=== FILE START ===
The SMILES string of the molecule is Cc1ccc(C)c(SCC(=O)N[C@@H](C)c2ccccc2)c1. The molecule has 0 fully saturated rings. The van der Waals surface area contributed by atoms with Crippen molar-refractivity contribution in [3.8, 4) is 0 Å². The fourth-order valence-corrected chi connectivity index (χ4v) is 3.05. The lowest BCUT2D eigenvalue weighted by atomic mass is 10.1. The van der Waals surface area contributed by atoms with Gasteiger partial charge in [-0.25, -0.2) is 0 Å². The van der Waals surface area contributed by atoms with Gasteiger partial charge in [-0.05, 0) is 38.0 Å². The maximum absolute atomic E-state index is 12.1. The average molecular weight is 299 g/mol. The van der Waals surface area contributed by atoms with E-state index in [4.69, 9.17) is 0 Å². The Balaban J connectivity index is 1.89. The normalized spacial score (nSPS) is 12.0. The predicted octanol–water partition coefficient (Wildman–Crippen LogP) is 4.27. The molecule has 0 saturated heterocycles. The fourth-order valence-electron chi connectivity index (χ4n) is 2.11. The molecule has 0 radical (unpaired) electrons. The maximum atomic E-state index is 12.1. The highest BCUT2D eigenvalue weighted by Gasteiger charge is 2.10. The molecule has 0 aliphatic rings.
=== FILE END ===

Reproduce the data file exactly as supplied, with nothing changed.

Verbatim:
The SMILES string of the molecule is Cc1ccc(C)c(SCC(=O)N[C@@H](C)c2ccccc2)c1. The molecule has 0 fully saturated rings. The van der Waals surface area contributed by atoms with Crippen molar-refractivity contribution in [3.8, 4) is 0 Å². The fourth-order valence-corrected chi connectivity index (χ4v) is 3.05. The lowest BCUT2D eigenvalue weighted by atomic mass is 10.1. The van der Waals surface area contributed by atoms with Gasteiger partial charge in [-0.25, -0.2) is 0 Å². The van der Waals surface area contributed by atoms with Gasteiger partial charge in [-0.05, 0) is 38.0 Å². The maximum absolute atomic E-state index is 12.1. The average molecular weight is 299 g/mol. The van der Waals surface area contributed by atoms with E-state index in [4.69, 9.17) is 0 Å². The Balaban J connectivity index is 1.89. The normalized spacial score (nSPS) is 12.0. The predicted octanol–water partition coefficient (Wildman–Crippen LogP) is 4.27. The molecule has 0 saturated heterocycles. The fourth-order valence-electron chi connectivity index (χ4n) is 2.11. The molecule has 0 radical (unpaired) electrons. The maximum atomic E-state index is 12.1. The highest BCUT2D eigenvalue weighted by Gasteiger charge is 2.10. The molecule has 0 aliphatic rings.